Riding with a purpose, that being Paris-Roubaix in a fortnight's time, Phinney claims to be the "wildcard" in the BMC pack this weekend with Philippe Gilbert, Thor Hushovd and Greg Van Avermaet the protected men in the outfit.
"You never know what's going to happen," he admitted on the eve of E3 Harelbeke, eyes wide and expressive, before laughing. "I was just kidding."
He considers himself to be an "observer" to his more-experienced teammates, specialists in the fine art of traversing the cobbles and successfully executing the tactics to claim the biggest one-day races of the calendar.
"What they do with preparation and also in the races and the positioning and how they call on teammates," Phinney said.
"Paris-Roubaix is a lot about knowing the roads, knowing the cobbled sections, being in the front when it matters. Most of these Classics races are about that. It's kind of being an observer and taking as much in as I can."
The 22-year-old's start to the season has been impressive, with third overall at the Tour of Qatar; two top 10 finishes in Oman and then seventh at Milan-San Remo last Sunday, with a late attack off the Poggio in a bid to catch the lead group in an applauded show of strength. It was a performance that exceeded even his own expectations.
"Weather conditions like that are already going to suit me because I have a knack for pushing through stuff like that," Phinney said. "And also just the craziness in the day - I got caught up in it. While it was easy to complain and say we shouldn't be stopping or we should continue I got caught up in the drama of it and I started to love it and even though I couldn't feel my hands for most of the day, it ranked in that whole category of epic which was what I always liked to see as a kid when I watched cycling. It's what cycling used to be about in the old days."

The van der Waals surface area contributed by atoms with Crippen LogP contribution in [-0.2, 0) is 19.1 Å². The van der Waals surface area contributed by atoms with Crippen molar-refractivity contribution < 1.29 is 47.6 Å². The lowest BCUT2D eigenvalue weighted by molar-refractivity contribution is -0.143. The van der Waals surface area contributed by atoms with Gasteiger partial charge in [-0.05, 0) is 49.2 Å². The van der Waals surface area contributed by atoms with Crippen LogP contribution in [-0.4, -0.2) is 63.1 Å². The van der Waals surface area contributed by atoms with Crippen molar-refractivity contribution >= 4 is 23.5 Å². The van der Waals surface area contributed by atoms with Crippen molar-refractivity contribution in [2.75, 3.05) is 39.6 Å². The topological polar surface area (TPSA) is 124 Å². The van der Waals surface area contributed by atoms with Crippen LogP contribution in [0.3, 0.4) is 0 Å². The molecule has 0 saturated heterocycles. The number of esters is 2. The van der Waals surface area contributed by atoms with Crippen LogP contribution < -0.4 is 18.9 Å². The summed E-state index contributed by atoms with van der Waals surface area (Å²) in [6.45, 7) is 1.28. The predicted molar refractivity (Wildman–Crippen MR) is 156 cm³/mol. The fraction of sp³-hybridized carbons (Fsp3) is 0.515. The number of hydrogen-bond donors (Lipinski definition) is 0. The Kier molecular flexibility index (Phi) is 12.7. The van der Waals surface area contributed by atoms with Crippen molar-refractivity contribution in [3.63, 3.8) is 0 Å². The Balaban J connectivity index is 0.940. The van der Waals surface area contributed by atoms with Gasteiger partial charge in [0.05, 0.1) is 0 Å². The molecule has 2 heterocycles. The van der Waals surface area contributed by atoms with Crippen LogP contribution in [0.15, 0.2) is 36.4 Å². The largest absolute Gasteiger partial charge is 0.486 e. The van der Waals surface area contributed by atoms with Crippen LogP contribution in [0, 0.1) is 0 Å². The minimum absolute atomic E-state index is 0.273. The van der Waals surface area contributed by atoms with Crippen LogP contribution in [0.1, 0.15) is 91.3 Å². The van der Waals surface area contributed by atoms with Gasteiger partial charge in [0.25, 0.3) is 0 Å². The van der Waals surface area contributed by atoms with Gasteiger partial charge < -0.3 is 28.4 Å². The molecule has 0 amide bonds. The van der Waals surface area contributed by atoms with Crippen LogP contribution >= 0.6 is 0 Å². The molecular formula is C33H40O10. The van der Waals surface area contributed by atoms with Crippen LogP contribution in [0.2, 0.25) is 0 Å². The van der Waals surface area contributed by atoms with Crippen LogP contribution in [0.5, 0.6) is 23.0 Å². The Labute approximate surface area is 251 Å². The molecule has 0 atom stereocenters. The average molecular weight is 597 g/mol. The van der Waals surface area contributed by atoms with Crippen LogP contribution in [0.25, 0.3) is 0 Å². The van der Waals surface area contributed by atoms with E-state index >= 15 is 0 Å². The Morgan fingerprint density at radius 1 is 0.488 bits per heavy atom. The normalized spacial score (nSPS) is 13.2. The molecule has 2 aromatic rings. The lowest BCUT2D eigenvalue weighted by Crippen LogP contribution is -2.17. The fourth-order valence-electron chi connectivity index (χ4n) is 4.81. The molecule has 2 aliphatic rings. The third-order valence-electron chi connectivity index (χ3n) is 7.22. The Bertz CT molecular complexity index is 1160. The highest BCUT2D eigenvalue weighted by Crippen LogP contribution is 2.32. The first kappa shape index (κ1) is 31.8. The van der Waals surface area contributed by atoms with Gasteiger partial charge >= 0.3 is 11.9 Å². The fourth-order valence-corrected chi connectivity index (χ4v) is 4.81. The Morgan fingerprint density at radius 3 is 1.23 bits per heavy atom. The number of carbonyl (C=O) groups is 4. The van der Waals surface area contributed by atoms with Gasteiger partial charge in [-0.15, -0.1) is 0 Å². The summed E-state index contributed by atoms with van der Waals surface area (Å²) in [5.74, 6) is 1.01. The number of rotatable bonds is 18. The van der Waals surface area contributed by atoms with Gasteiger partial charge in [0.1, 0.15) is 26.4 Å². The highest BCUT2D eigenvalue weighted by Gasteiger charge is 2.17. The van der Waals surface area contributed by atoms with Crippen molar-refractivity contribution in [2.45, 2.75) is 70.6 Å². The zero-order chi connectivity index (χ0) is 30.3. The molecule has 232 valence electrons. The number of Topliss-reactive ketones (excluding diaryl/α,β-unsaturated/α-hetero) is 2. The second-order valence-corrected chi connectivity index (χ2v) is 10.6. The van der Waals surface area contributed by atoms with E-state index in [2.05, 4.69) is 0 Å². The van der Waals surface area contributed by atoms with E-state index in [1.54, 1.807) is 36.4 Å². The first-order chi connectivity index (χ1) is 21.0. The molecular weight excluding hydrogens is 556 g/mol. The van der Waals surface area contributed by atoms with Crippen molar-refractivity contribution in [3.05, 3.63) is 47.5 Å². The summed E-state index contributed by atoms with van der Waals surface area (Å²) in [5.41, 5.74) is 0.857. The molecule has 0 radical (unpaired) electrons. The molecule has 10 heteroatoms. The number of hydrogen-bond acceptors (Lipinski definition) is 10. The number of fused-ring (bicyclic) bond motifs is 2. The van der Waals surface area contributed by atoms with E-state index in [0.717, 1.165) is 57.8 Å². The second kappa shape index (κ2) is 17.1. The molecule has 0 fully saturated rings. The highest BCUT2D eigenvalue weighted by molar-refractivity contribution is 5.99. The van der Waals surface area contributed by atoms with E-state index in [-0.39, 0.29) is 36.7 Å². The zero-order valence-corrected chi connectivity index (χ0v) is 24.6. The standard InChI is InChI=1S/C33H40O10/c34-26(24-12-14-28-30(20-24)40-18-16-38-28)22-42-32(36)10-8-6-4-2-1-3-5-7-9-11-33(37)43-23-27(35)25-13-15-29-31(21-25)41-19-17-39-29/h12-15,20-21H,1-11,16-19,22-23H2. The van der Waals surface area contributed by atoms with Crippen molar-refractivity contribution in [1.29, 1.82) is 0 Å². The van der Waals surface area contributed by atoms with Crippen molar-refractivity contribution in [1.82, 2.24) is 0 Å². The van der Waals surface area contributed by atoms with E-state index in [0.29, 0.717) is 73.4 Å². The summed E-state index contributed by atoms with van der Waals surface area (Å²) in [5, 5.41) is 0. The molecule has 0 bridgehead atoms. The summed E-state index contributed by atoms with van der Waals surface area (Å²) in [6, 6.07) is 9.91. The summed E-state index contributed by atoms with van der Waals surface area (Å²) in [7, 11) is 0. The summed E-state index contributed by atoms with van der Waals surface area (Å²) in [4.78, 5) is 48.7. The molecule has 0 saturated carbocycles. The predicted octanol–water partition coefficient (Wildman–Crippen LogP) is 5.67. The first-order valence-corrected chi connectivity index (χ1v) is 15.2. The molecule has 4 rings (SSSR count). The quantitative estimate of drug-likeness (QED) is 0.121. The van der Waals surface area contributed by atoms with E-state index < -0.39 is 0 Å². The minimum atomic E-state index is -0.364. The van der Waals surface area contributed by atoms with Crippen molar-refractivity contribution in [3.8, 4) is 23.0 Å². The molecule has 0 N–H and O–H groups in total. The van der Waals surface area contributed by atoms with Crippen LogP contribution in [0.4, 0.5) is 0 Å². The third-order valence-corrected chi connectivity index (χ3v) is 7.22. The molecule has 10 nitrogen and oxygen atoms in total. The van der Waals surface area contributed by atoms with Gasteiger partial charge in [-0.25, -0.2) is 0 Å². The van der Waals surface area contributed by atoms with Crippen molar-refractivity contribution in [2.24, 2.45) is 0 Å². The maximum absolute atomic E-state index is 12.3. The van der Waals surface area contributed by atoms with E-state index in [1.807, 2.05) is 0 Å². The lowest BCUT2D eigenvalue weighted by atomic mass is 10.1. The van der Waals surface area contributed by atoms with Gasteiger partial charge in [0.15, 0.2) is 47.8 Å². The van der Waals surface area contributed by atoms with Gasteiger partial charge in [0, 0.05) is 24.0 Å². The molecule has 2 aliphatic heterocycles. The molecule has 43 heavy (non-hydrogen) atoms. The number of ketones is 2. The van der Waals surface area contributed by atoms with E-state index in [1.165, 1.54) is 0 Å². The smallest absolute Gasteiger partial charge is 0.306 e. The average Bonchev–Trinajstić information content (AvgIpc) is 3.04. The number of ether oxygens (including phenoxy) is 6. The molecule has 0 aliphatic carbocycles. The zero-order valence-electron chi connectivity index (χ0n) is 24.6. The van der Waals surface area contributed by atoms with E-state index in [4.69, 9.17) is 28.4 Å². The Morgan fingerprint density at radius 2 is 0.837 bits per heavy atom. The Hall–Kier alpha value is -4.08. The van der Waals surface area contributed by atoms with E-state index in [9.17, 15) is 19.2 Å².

Given the rock star qualities of the BMC line-up, there is much riding on the results of E3 Harelbeke and Gent-Wevelgem for Phinney, namely the Tour of Flanders which the American sees as an important race in his development. At present, there are no guarantees regarding his selection for The Ronde.
"Flanders is a complicated team to make because that's the race that everybody wants to do," he said. "Roubaix is up in the air but a bit more of a guarantee for me, so really when I was doing my training in November and December I was pinpointing Roubaix as where I want to be good because that's my race. That's the race that I love and that's the race that the team will give me a bit of a guarantee that I'll ride. With regards to Flanders we'll see with selection for that but I have more of a passion for Roubaix than I do for Flanders and that's mostly because there's less hills."
In spite of the highlights that 2012 was able to provide - wearing the maglia rosa; and Olympic campaign and two world championship silver medals - and perhaps because of it, the Taylor Phinney heading into this cobbled crusade is in better shape than in the 12 months previous. While the proof has so far been seen in his results, the true benchmark should be achieved with Phinney looking to better his 94th in Gent-Wevelgem and 15th in Paris-Roubaix last season.
"I'm a lot stronger than I was last year coming to this," he stated. "Already coming into Qatar and Oman and the earlier races I'm a lot stronger and fitter than I was before. I'm in a similar place to where I was at the end of the season last year around the Olympics and that's an important place for me to be."